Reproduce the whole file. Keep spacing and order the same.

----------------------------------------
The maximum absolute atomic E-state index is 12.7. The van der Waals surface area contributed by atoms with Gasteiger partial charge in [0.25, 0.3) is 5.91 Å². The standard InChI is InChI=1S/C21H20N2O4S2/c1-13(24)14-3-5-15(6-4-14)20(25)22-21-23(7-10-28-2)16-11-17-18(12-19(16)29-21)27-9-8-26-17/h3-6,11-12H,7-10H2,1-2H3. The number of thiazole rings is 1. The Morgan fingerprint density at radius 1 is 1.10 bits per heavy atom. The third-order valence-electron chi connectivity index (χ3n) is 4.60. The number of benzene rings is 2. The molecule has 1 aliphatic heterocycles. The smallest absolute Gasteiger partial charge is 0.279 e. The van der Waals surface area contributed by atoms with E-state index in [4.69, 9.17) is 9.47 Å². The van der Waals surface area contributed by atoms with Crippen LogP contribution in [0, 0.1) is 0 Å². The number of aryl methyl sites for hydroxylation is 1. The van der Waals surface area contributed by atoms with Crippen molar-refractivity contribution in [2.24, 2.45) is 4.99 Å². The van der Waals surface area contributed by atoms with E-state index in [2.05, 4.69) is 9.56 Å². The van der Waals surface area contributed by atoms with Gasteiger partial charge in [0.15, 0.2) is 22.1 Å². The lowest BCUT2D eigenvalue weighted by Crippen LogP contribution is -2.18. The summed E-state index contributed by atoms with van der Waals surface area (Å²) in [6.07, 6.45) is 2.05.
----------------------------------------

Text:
The maximum absolute atomic E-state index is 12.7. The van der Waals surface area contributed by atoms with Gasteiger partial charge in [0.25, 0.3) is 5.91 Å². The standard InChI is InChI=1S/C21H20N2O4S2/c1-13(24)14-3-5-15(6-4-14)20(25)22-21-23(7-10-28-2)16-11-17-18(12-19(16)29-21)27-9-8-26-17/h3-6,11-12H,7-10H2,1-2H3. The number of thiazole rings is 1. The Morgan fingerprint density at radius 1 is 1.10 bits per heavy atom. The third-order valence-electron chi connectivity index (χ3n) is 4.60. The number of benzene rings is 2. The molecule has 1 aliphatic heterocycles. The smallest absolute Gasteiger partial charge is 0.279 e. The van der Waals surface area contributed by atoms with E-state index in [4.69, 9.17) is 9.47 Å². The van der Waals surface area contributed by atoms with Crippen LogP contribution in [0, 0.1) is 0 Å². The number of aryl methyl sites for hydroxylation is 1. The van der Waals surface area contributed by atoms with Crippen molar-refractivity contribution in [2.24, 2.45) is 4.99 Å². The van der Waals surface area contributed by atoms with E-state index in [2.05, 4.69) is 9.56 Å². The van der Waals surface area contributed by atoms with Gasteiger partial charge in [0.15, 0.2) is 22.1 Å². The lowest BCUT2D eigenvalue weighted by Crippen LogP contribution is -2.18. The summed E-state index contributed by atoms with van der Waals surface area (Å²) in [6.07, 6.45) is 2.05.